Imagine commissioning a Savile Row suit from the comfort of your hometown–even if you don’t live in London. While this has been possible in places like New York City (because there are a few tailors like Leonard Logsdail) and even in Budapest (where you can visit the likes of Simon Skottowe)…cities in Germany are typically not on the radar for visits by London-trained tailors. Yet today, you can have this option in Berlin.
How the Story Began
The story started with two men in Berlin. Neither of the two was a tailor, nor English : one was in charge of a few sublime restaurants in Germany’s capital–among them Grill Royal and Pauly Saal, while the other had a vitae filled with accolades of a career in men’s fashion.
As friends for 20 years since meeting in their hometown of Düsseldorf (a sort of ‘capital’ for women’s fashion), both shared a love for handmade clothes and for years, had sought out an apt tailor in Germany to suit their taste, with no success..
Even though several tailors in Germany are known to be authentic, neither of the two friends felt convinced enough to commission a suit in their own country.
One day in 2011, they decided to do something unconventional–and promptly set up a bespoke tailoring business in Berlin aligned with their own preferences in suiting. The names of these two friends? Martin Purwin and Boris Radczun.
Berlin isn’t exactly a hotspot for classical menswear and handmade suits. Or not anymore.
However, in the 1960s and 70s, dozens of bespoke tailors made clothes in West Berlin, and some of them were very good. Among the last from this generation, still in business today, is Volkmar Arnulf. Now in his late seventies, Arnulf is best known for being the tailor of Helmut Kohl. After decades of running a shop on Kurfuerstendamm, the West Berlin’s version of the Champs Elysées–Arnulf recently decided to install his atelier in Potsdam. Nowadays, around half a dozen other younger bespoke tailors are also crafting suits in Berlin.
Yet, Purwin & Radczun have set themselves apart from others, particularly since the atelier cutter happens to be London’s own James Whitfield, trained at Anderson & Sheppard.
After Martin Purwin and Boris Radczun contacted Whitfield in 2012, they learned that he had a hankering to move to Berlin. Green lights flashed, and Whitfield was on staff at lightning speed. Whitfield embraces the cannons of Anderson & Sheppard tailoring, which means soft tailoring, even by Southern Italian standards, a choice which indubitably appeals to the taste of the sophisticated German man.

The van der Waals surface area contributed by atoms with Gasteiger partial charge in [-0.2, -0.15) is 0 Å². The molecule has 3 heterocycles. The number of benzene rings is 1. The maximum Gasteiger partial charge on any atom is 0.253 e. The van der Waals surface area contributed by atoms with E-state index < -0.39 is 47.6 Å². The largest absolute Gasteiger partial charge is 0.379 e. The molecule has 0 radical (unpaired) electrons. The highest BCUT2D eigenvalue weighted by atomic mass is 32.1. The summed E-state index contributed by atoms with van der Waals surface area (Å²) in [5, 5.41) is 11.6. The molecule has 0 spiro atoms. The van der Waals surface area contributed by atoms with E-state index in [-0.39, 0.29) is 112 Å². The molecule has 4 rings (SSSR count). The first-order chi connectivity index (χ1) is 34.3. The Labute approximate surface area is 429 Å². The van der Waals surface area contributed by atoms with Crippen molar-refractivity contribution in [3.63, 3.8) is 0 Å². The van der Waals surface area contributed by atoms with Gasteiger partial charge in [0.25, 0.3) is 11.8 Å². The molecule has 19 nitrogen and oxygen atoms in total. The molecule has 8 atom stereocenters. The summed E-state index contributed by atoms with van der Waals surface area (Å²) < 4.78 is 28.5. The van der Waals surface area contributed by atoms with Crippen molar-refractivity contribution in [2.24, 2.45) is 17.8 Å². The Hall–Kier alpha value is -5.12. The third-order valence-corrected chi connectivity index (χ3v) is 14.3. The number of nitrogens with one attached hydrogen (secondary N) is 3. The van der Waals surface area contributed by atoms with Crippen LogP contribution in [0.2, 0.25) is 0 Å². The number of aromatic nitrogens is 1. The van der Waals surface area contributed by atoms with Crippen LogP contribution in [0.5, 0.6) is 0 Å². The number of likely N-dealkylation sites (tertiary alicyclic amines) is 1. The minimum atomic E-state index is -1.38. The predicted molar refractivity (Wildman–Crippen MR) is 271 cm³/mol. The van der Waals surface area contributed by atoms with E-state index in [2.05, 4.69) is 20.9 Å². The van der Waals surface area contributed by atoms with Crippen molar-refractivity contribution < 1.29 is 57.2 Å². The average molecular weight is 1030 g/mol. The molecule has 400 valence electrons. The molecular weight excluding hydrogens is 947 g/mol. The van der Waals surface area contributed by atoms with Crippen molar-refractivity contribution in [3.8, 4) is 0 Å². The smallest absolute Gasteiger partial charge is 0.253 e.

Yet if you meet James himself, you’ll likely find that he doesn’t emulate the typical cutter from Savile Row–with no three piece suit, no stuffiness, and no endless Cockney chitchat either.
Purwin & Radczun was not aiming to be just another German bespoke tailoring business. Instead, they wanted to bring international flair to the German capital. James provides such flair simply by being English. His approach to cutting and sense of style differs from the approach of a cutter trained and experienced in Germany.
A bit of history : Germany and Austrian tailors typically use a cutting system created by M. Müller & Sohn in Munich, a tailoring academy and publishing house founded in 1891. While this system was not the only one in existence at the time, since the 1950s, this particular approach has dominated tailoring practices in Germany and Austria–and been adopted by other countries as well.
The system hailing from Munich is updated regularly to adapt to current style preferences, and to appeal to the tastes of many ready-to-wear buyers. It is worth noting that suits based on the M. Müller & Sohn system appear less timeless, and one could say, more fashion-based than style-based.
On the flip side, James Whitfield cuts an English silhouette relying on the influence of Anderson & Sheppard and Edward Sexton…with what I would define as a slight Northern Italian accent.
If you glance Instagram, you may discern that the typical Purwin & Radczun suit will have a wider shoulder with a roped top, dramatic lapels (often peaked on single-breasted suits) and a pronounced waist. However, Martin Purwin refuses to name a house style–and insists that James’s suits should differ, according to each customer’s individual preference.